Osprey Tracking Update – 4th February 2016


It’s been business as usual over the past week for FR3, who shows no inclination to travel beyond the immediate vicinity of Bulok (The red points and orange lines indicate new activity while the purple lines are historic data).

FR3's activity from 29th January-3rd February 2016 ©Scottish Wildlife Trust

FR3’s activity from 29th January-3rd February 2016 ©Scottish Wildlife Trust

My internet searches up till now had failed to provide me with much information about Bulok, except that it is a small town in the Brikama Division of south-western Gambia.

However this morning I came across this video on YouTube, relating to an agricultural and environmental development project that Bulok has apparently benefited from.

The “Participatory Integrated Watershed Management Project” (or PIWAMP for short), ran initially from 2005-2010 (later extended to 2014) and was funded by the Government of the Gambia, the Nigeria Trust Fund and the International Fund for Agricultural Development (IFAD). The project’s aims were to address the challenges of low agricultural productivity and environmental degradation such as: loss of soils through wind and water erosion, declining soil fertility, loss of vegetation cover and increasing vulnerability to drought. By developing community watershed management plans in collaboration with villages, they hoped to increase the income of poor rural communities whilst ensuring better management and development of the natural resources.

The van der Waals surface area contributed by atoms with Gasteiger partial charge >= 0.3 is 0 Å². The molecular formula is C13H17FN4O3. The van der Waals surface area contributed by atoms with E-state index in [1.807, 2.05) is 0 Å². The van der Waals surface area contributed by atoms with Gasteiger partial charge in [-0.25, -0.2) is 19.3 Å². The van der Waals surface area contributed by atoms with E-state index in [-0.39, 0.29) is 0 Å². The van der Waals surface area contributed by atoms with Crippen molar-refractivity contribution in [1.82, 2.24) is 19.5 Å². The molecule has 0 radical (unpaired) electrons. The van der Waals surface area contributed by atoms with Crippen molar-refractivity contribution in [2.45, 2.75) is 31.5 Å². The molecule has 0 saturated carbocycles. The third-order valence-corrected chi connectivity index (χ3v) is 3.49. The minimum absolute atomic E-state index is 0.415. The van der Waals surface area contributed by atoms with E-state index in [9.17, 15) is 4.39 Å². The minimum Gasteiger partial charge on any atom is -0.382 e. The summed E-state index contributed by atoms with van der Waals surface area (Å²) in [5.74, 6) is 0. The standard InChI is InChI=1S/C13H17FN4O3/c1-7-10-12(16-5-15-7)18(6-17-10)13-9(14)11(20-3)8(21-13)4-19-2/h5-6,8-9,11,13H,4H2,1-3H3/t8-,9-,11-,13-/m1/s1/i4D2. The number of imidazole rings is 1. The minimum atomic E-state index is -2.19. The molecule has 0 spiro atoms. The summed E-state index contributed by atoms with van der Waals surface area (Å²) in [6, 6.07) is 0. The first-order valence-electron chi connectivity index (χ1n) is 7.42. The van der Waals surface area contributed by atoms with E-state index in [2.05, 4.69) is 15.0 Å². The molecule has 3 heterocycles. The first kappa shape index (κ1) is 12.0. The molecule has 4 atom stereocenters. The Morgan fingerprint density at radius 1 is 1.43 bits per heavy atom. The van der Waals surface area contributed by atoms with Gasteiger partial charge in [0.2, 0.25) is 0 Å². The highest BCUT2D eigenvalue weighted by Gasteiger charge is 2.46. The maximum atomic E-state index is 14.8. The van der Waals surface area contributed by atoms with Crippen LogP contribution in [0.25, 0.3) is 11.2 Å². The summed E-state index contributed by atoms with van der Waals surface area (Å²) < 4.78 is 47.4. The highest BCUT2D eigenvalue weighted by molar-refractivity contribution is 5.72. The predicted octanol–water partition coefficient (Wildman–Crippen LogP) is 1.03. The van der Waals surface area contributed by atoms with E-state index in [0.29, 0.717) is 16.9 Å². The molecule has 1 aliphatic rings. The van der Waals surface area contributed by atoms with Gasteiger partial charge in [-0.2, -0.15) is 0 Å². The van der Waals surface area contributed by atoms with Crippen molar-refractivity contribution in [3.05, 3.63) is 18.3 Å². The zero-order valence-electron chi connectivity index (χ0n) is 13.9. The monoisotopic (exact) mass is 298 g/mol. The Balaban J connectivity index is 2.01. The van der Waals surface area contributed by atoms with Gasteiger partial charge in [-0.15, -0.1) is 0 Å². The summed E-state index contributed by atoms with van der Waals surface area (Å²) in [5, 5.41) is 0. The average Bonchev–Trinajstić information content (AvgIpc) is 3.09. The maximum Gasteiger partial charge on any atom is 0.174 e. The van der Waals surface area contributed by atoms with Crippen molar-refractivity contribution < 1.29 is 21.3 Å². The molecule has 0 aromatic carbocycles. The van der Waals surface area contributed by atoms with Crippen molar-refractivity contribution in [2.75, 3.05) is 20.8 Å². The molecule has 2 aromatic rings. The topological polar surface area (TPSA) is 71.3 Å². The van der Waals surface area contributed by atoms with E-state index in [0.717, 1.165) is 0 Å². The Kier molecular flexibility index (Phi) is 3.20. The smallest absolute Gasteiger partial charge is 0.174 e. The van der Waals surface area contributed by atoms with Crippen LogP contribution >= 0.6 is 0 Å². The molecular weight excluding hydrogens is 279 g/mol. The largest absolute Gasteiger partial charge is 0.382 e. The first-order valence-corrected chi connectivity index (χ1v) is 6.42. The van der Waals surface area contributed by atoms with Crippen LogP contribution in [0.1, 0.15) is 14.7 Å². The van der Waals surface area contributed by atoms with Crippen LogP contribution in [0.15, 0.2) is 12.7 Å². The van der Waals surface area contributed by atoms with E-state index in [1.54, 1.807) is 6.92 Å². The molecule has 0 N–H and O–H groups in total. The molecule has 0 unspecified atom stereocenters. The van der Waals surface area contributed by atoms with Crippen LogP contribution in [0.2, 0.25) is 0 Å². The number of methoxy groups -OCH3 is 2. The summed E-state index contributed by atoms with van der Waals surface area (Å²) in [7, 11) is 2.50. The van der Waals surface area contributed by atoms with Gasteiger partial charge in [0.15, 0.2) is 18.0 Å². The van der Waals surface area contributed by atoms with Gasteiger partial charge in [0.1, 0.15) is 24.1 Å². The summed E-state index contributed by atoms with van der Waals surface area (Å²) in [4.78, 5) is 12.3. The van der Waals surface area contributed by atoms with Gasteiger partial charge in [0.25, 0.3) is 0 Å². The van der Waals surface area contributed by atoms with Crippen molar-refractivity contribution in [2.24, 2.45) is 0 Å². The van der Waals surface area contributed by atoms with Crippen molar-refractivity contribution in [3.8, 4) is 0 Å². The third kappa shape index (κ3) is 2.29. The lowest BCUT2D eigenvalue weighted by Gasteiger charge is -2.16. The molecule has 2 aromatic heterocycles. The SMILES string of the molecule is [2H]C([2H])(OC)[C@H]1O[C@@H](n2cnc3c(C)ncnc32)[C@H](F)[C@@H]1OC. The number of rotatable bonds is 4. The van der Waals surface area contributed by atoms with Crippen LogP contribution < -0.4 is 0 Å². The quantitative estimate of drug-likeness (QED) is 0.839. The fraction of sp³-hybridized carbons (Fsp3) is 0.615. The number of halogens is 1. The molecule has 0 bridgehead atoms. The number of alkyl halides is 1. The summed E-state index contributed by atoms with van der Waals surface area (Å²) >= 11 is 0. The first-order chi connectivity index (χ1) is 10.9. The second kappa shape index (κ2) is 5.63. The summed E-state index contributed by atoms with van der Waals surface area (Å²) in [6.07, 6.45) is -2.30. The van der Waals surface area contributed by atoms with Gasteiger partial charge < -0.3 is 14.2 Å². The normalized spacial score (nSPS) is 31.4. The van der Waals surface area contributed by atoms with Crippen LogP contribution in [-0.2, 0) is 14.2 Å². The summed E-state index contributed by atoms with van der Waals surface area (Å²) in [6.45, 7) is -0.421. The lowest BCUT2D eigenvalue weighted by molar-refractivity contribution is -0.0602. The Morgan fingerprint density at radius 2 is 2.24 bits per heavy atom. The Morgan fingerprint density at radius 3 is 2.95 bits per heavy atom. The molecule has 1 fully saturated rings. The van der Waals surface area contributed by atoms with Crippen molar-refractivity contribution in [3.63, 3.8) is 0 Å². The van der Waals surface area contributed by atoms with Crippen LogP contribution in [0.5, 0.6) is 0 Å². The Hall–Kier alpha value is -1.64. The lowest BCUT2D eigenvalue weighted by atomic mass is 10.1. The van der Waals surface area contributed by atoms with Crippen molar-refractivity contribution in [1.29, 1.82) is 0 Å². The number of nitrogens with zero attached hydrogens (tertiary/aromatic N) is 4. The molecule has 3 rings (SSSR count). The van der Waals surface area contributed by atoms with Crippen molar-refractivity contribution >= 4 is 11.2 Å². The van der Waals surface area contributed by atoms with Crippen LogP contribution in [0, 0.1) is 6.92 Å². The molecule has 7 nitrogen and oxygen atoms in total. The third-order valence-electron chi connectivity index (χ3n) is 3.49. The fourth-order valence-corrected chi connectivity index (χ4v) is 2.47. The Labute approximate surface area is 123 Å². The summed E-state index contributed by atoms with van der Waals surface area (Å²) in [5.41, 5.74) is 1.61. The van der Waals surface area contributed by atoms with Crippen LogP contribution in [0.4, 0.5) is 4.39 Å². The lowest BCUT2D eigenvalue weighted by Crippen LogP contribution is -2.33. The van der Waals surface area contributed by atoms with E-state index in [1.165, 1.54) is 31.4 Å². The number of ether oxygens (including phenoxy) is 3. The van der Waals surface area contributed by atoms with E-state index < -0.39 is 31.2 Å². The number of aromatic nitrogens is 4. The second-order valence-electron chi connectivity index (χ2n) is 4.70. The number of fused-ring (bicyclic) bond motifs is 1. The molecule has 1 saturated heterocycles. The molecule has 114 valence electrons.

The video shows a drainage dyke in Bulok, created by PIWAMP to divert water away from the village and into a tributary of the Gambia river. Prior to the construction of the dyke a road which runs through the village was being badly eroded, villagers homes undercut and adjacent land routinely flooded.